John Stumbo Video Blog No. 6
January 12, 2014
U.S. Alliance President John Stumbo shares the leadership (or chief executive officer) aspects of his role as president and begins to articulate the vision that God has given to the C&MA.
Hey team. John Stumbo back with you again; Colorado Springs this time. Many of you know that the first months of my presidency, I really felt called to get out and meet as many people as possible: international workers, district superintendents, pastors, college presidents, laypeople—everywhere that I could be, I was. I met as many people as I could, and now I’m back in the Springs.
I have heard from some of you that you were curious of when the next call to prayer or live-stream event would be, and I just want to remind or announce that February 26, a Wednesday night, 6:30 to 8:00, Mountain Time. We are going to have Kelvin Walker here in the Springs, because he is on the Board. We are going to have the Board of Directors here for their regular meeting. And while we are here, I want to call us together for an evening of worship and prayer.
For some of you that will work well with your time zones, others of you, that won’t work well at all. It’s hard to do a live-stream event in one city that fits everybody’s time zones, but you will be able to download that and to participate with us, whether it is that evening or days or weeks to follow, but love to have you join us. That was a huge thing for us in August and I look forward to it again.
So if you have been following these video blogs, you know that I have been taking my job description seriously—which says that the president is the spiritual leader and chief executive officer of The Christian and Missionary Alliance. I have taken that word order seriously that, first and foremost, I am to be the spiritual leader. But, yes, it is very significant that there would be proper administration, oversight, and leadership of the organization. But before an organization, we’re a people; and as people, we’re people of God. So I’ve sought in these video blogs to talk about things of our soul and what God is saying to us as leaders in these days and what He is speaking to me about. So I have called us to receptivity and to not loose heart.
So today, though, I am shifting and feeling the need to begin to talk about some of the leadership aspects, the chief executive officer aspect of my role. And as the CEO of The Christian and Missionary Alliance, I have begun to understand that I would fulfill that calling best if I received and was able to clearly articulate the vision that God has given to us—if I am able to oversee an organization that operates effectively and efficiently, and if we are able to raise the funds necessary to fulfill what God has called us to do. But even that has an order to it—that being funding champion will be much easier if we have organizational effectiveness and a clear vision.
So for today’s talk, I am thinking about this whole idea of vision. What is God saying to us for who we are, and who we are to become, and what we are to do as the C&MA?
If you remember a couple of months ago, I asked you to speak into this by giving me three words that describe who The Christian and Missionary Alliance was in the past, who we are today, and who we are to be in the future. Thank you for responding to that. Fascinating for me as I read the list; and let me just give you a brief report on your statement about who the C&MA was in the past. Your three words:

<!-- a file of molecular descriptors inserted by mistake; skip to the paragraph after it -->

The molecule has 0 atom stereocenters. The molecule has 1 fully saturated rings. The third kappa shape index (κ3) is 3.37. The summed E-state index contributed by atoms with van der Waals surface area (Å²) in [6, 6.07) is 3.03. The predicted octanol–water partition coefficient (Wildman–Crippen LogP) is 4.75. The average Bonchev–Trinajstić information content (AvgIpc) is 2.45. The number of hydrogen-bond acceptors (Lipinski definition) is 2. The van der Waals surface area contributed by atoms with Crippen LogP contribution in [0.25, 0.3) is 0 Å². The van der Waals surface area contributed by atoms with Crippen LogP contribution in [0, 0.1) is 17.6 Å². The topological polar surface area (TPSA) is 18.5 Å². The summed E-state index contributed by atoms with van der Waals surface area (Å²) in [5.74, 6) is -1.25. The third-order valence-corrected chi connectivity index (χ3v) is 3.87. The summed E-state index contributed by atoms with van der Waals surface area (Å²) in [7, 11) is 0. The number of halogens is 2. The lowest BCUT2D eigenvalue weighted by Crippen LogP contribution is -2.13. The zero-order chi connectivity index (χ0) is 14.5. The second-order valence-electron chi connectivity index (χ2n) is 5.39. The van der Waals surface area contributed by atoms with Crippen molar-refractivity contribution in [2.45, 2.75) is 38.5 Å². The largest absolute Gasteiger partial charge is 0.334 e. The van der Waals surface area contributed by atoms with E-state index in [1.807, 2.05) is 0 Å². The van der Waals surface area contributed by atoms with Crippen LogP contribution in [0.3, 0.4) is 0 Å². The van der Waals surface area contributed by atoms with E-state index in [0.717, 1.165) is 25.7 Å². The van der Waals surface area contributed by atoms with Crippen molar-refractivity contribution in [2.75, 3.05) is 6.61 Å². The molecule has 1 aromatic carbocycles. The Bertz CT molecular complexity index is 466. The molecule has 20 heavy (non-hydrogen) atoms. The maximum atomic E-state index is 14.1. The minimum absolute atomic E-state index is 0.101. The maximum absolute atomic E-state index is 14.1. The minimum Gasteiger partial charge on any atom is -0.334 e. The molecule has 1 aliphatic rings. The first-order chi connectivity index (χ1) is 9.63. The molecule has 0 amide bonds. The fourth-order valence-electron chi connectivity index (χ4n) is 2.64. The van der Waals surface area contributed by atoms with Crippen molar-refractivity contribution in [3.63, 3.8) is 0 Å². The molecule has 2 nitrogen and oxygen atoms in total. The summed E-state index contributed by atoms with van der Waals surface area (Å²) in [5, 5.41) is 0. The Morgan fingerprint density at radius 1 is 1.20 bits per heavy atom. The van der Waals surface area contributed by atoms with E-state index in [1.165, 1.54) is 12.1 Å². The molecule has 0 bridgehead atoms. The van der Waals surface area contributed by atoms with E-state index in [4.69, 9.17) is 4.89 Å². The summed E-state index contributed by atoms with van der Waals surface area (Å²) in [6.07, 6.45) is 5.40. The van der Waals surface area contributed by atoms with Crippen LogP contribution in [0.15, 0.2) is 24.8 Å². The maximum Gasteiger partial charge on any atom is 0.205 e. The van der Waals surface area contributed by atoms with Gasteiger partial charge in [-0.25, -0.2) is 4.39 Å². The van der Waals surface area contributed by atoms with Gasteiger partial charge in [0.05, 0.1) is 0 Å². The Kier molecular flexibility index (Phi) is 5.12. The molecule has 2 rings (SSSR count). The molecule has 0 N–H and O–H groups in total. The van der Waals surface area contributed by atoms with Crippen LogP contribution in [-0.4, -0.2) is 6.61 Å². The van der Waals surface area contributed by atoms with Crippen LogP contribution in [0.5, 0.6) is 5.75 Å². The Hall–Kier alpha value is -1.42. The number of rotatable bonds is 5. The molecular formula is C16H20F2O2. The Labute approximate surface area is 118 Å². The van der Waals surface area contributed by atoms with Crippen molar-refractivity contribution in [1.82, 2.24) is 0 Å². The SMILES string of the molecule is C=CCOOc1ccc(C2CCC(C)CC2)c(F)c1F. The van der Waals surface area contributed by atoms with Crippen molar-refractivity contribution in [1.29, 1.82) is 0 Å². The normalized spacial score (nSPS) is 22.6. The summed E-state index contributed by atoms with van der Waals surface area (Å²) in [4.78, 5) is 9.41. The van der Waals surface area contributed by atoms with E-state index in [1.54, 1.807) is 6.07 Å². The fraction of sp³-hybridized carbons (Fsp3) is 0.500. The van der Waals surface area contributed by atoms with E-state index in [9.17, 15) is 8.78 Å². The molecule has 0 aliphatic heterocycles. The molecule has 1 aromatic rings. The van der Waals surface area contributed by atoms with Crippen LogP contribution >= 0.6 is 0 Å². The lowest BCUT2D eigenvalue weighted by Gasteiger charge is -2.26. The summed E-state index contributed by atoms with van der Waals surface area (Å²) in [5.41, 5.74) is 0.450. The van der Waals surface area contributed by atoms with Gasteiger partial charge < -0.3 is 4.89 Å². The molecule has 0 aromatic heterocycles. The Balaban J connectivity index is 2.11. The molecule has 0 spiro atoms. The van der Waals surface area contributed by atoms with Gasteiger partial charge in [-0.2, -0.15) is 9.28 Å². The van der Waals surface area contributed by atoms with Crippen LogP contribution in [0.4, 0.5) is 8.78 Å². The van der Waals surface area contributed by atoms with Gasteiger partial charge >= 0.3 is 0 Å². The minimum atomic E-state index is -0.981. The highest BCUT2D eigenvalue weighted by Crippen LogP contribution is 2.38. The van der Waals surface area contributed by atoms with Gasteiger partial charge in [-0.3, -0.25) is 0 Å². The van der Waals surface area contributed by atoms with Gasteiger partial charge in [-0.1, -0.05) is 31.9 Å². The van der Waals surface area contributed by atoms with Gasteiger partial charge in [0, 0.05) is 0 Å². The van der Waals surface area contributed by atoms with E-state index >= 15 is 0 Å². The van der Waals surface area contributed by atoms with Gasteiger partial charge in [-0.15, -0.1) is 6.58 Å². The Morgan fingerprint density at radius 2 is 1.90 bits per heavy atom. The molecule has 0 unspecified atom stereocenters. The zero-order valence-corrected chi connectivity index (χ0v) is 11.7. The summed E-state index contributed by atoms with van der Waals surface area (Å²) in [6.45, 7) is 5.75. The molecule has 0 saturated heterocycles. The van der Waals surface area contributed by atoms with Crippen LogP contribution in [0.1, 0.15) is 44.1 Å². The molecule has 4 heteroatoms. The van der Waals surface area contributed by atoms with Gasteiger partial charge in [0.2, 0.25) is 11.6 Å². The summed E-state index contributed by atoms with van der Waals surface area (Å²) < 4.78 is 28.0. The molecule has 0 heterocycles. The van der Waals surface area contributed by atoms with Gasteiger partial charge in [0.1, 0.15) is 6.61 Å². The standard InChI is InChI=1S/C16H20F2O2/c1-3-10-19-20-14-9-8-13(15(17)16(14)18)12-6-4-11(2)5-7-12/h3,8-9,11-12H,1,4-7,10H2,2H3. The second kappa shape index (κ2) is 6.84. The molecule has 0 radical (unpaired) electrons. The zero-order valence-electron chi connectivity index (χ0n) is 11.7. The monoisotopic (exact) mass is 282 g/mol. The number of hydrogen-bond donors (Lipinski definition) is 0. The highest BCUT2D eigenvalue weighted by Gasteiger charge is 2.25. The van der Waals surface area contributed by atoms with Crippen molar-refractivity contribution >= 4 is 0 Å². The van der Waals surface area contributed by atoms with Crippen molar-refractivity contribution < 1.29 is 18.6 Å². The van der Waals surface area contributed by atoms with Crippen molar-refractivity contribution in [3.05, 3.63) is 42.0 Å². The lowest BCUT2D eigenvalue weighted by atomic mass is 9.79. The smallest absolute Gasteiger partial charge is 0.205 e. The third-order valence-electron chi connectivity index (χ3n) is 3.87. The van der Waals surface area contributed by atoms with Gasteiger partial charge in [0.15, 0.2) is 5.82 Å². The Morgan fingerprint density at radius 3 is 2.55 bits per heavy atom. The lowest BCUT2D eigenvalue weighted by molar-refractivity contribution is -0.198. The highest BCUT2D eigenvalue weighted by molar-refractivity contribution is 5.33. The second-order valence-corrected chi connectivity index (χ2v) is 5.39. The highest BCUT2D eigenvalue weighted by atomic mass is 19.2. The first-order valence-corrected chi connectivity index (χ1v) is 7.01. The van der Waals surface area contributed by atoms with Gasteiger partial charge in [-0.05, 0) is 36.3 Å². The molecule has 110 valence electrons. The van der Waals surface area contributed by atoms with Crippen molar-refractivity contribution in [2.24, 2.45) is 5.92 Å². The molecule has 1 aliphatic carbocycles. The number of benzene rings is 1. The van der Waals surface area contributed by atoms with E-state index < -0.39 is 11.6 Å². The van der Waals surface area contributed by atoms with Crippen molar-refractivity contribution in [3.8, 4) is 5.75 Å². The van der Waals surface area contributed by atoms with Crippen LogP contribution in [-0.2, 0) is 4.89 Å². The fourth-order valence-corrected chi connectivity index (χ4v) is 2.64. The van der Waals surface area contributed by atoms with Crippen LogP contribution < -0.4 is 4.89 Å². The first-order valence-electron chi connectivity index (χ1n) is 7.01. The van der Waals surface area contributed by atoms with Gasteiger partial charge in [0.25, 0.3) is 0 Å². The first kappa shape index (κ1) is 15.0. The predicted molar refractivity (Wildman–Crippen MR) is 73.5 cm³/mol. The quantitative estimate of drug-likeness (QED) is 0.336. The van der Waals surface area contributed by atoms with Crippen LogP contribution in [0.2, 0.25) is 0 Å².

Passion, focus, filled
Desire, passion, hunger
Passionate, sacrificial, visionary
Mission, holiness, passion
Christ-centered, united, courageous
Visionary, obedient, humble
Passionate for Jesus Christ, hungry
Energetic, visionary, anointed
passion for Christ
Passion, conviction, surrender
Passionate, Spirit-filled, visionary
Passionate, Spirit-filled, Holy Spirit empowered
Jesus, passion, sacrifice
Are you starting to hear a theme here? Now obviously, I hand-selected a few of these, but the word passion just dominated the conversation—not just the ones I read but on the entire list. As you answered the question for who we are today and who we are to become, the consensus was much less clear. Fascinating stuff; I want to reflect on it more.
But for this moment, what I want to say is I know that for some of you, when you spoke in the past before the election and as I have spoken with you in recent months, that when you think of vision, one thing that you are simply asking is, “Does anybody care anymore? Are we still passionate about this thing called reaching the lost? Are we still passionate about the message of Christ in you, the hope of glory? Does anybody care?”
And I want to say to you that the answer is yes! I care; many of you care deeply, and together we are going to work through who it is that God is calling us to be as we live out the calling inheritance that has been placed upon us.
So at this point, I have a little bit of awkwardness because I’m aware that some leaders do not speak of vision until it has been clearly articulated in their own heart and head, and then they stand before a congregation, or a Board, or whomever and say, “Team, here is where we are going. Here is what God said. Here is what we’re gonna do. Let’s go.” And I respect that kind of leadership. But what I am doing at this phase of my life is choosing to take a longer, slower route and bringing various constituencies into the conversation, real time, as it’s unfolding in my heart and spiritual experience, having other people speak into it simultaneously.